Organised Crime and the Law: A Comparative Analysis

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Organised Crime and the Law presents an overview of the laws and policies
adopted to address the phenomenon of organised crime in the United Kingdom
and Ireland, assessing the degree to which these justice systems have been re-calibrated, in terms of the prevention, investigation, prosecution and punishment of organised criminality. While the notion of organised crime itself is a contested one, States' legal responses often treat it and its constituent offences as unproblematic in a definitional sense. This book advances a systematic doctrinal critique of relevant domestic criminal laws, laws of evidence and civil processes.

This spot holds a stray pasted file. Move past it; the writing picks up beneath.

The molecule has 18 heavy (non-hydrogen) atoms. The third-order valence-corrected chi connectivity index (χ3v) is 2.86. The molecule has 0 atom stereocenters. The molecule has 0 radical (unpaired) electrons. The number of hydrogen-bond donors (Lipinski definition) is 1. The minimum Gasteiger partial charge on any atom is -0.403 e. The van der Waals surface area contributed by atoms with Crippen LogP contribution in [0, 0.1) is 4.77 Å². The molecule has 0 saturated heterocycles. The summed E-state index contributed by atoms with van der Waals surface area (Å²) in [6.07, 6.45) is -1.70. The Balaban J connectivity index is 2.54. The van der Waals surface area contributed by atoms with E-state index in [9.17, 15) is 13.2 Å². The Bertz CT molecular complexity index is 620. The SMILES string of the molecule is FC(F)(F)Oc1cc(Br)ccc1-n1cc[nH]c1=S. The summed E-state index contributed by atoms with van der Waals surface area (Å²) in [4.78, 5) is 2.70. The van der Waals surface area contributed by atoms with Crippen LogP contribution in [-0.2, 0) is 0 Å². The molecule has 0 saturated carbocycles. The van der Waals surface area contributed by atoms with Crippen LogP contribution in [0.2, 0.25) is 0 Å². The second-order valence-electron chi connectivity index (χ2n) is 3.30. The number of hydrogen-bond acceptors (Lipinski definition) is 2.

Organised Crime and the Law constructs a theoretical framework on which an
appraisal of these legal measures may be based, focusing in particular on the tension between due process and crime control, the demands of public protection and risk aversion, and other adaptations. In particular, it identifies parallels and points of divergence between the different jurisdictions in the UK and Ireland, bearing in mind the shared history of subversive threats and counter-terrorism policies. It further examines the extent to which policy transfer is evident in the UK and Ireland in terms of emulating the US in the reactions to organised crime.
Original languageEnglish
Place of PublicationOxford UK
PublisherHart Publishing
Number of pages273
ISBN (Print)9781849461221
Publication statusPublished - 2013
Externally publishedYes

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